I can’t believe HOW much better this year is than last. For about 1,000,000 reasons.
I am enjoying a lot of little things a lot more than I used to. Teaching, my students, my home, my dog, my husband, my family.
I was talking to Stephen, the sweet-but-still-very-missionized brother (meaning, he’s still trying to get back into the flow of life), and he mentioned how weird he thought it was that I have been struggling with depression. He said that he would have never guessed that that was something that was eating away at me. Naturally, this led to a conversation about typical symptoms and things that can come up with depression.
I think I mentioned before how this is something I have struggled on and off with for years. But I never really realized how bad it WAS until I have been on medication and going to the occasional counseling to help me realize how crazy-down I was at times.
In a way, I think the headaches I experience on and off were a “blessing in disguise.” All through college I felt like maybe I was a bit depressed, but I just needed to “put my big girl pants on.” Suck it up, and everything will be fine. Really, why should I be feeling down when I have so many opportunities in my life, and LITTLE KIDS ARE STARVING IN AFRICA!?! I would have never gone to the doctor to say “I think I might have some sort of depression.”
Then the headaches came. February/March of ’08 marked the arrival of dizziness, pain, and hopelessness. I think perhaps the fact that I was having to finish up my crazy student teaching experience on my own with the love of my life, my rock, being 1500 miles away starting his new career up put me over the edge. We both needed each other, and while the phone made it possible to communicate with him almost every day, it still wasn’t the same as having each other physically there.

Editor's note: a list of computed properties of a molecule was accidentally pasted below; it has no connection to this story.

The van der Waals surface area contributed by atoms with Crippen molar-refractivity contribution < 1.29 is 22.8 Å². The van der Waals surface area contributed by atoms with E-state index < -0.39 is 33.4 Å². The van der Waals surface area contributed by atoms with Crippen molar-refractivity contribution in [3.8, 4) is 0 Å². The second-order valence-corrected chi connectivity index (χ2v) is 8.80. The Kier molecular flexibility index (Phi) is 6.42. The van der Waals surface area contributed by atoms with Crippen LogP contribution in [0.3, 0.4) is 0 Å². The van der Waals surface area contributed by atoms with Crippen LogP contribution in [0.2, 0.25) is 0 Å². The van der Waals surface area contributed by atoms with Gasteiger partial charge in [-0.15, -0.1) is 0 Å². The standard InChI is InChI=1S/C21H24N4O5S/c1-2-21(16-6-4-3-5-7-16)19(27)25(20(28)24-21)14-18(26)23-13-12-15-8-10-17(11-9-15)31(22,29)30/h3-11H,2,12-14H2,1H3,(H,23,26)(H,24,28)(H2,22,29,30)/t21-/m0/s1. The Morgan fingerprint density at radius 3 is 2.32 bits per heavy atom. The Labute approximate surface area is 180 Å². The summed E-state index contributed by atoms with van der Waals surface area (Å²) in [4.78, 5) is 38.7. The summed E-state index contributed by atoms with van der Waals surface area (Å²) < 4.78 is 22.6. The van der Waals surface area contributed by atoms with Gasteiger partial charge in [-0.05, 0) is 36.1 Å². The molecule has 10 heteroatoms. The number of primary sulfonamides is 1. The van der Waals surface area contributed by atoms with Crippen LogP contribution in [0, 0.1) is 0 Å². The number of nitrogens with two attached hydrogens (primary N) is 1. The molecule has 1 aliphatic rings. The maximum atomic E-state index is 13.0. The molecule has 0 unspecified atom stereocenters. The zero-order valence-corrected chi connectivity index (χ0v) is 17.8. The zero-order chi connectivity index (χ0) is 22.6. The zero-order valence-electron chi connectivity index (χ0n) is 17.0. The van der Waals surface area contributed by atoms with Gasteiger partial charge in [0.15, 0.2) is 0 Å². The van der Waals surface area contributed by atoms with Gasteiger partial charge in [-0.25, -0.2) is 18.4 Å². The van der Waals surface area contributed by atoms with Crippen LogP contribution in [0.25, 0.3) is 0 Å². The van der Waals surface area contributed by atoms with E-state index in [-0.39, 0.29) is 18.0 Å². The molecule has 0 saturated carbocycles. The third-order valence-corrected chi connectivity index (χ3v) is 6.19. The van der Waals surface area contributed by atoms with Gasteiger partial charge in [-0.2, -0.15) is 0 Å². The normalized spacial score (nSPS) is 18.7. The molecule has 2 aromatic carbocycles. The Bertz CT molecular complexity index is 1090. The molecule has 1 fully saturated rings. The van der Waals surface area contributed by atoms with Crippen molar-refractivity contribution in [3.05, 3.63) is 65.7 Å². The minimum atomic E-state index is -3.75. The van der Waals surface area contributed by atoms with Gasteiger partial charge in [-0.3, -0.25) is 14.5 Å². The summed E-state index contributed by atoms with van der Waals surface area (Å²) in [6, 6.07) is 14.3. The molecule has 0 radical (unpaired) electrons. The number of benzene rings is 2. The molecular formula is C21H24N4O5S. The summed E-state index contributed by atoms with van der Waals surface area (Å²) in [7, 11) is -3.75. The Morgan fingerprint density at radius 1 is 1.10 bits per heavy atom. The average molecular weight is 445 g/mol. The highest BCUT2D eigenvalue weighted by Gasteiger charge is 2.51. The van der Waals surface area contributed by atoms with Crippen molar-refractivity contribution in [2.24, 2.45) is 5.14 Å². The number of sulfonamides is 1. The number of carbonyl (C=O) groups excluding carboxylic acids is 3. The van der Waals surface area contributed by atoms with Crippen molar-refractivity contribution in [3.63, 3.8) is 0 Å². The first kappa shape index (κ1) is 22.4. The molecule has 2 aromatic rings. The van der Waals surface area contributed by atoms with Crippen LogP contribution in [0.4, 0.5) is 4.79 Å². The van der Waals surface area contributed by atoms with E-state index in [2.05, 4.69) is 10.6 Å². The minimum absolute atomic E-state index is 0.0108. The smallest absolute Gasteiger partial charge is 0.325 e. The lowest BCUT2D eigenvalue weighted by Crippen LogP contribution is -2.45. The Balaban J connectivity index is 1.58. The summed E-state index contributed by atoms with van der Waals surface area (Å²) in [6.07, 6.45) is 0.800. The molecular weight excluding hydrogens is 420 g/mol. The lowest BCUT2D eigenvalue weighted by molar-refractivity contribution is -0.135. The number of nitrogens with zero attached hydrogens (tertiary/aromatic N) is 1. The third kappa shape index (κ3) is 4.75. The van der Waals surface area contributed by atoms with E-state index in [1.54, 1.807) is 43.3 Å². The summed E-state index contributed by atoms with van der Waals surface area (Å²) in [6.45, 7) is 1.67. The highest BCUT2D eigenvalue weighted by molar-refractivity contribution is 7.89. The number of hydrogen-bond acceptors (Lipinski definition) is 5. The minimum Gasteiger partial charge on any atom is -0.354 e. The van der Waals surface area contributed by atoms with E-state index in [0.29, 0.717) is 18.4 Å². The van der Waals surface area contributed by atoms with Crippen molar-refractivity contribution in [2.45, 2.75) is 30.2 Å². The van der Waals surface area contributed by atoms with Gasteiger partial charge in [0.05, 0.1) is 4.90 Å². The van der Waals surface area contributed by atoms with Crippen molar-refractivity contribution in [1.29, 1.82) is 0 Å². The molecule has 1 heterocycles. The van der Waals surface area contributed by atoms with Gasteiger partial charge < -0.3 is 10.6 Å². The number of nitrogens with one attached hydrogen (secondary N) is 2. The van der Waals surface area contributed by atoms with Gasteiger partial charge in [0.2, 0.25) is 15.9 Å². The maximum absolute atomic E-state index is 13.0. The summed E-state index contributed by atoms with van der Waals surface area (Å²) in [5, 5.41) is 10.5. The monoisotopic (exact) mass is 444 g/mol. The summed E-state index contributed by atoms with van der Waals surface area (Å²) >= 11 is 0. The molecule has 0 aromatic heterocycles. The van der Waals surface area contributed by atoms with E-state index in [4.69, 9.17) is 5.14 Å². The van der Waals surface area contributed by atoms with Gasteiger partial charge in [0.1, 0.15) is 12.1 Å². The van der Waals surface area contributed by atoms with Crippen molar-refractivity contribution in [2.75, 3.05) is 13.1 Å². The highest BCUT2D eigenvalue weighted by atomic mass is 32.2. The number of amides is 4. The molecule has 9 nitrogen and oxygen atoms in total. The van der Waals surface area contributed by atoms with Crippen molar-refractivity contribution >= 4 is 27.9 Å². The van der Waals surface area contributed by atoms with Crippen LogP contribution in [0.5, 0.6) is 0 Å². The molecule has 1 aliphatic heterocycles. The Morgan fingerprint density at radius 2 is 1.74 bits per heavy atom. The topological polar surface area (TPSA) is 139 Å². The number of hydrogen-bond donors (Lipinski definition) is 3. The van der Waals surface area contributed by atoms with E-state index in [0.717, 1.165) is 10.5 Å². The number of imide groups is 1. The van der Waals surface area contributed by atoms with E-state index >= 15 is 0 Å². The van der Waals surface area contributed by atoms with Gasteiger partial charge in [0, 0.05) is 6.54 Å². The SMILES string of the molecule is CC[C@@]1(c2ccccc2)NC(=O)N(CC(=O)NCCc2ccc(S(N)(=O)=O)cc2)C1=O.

I wish I had known then what I do now about myself. It took a year of tests, multiple doctors, and stress to find a doctor that was willing to listen to me, that this was more than just overly sensitive whining. I wish I had stood up for myself and what I suspected I had all along.
I found a good article today on MSN.com that address depression. I really liked specific parts of it.
“Depression invaded my life in my mid-40s,” says Tom Johnson, who was formerly publisher of the Los Angeles Times and CEO of CNN. “It sapped me of my strength, robbed me of my energy, and brought me, inexplicably, to the brink of suicide. Just the act of getting out of bed and into the shower each morning was tough. I was baffled by the sadness, by the loss of self-confidence, by the feeling of being trapped at the bottom of a deep, dark well.”
Like many others, Johnson did not seek help. He explains, “I felt that going to a psychiatrist would be a sign that I was somehow defective.” Stigma is another trap associated with depression. Dr. Carolyn Robinowitz, former president of the American Psychiatric Association, has seen its effects many times. Those experiencing depression often feel pressure to “pull themselves together,” “take charge,” “suck it up.”
While I am not better, and I still have bad days, I am so glad that I have my friends and family, and especially Jared, that have stuck around while I have struggled with becoming a better self. I know it hasn’t been easy, but it means the world to me.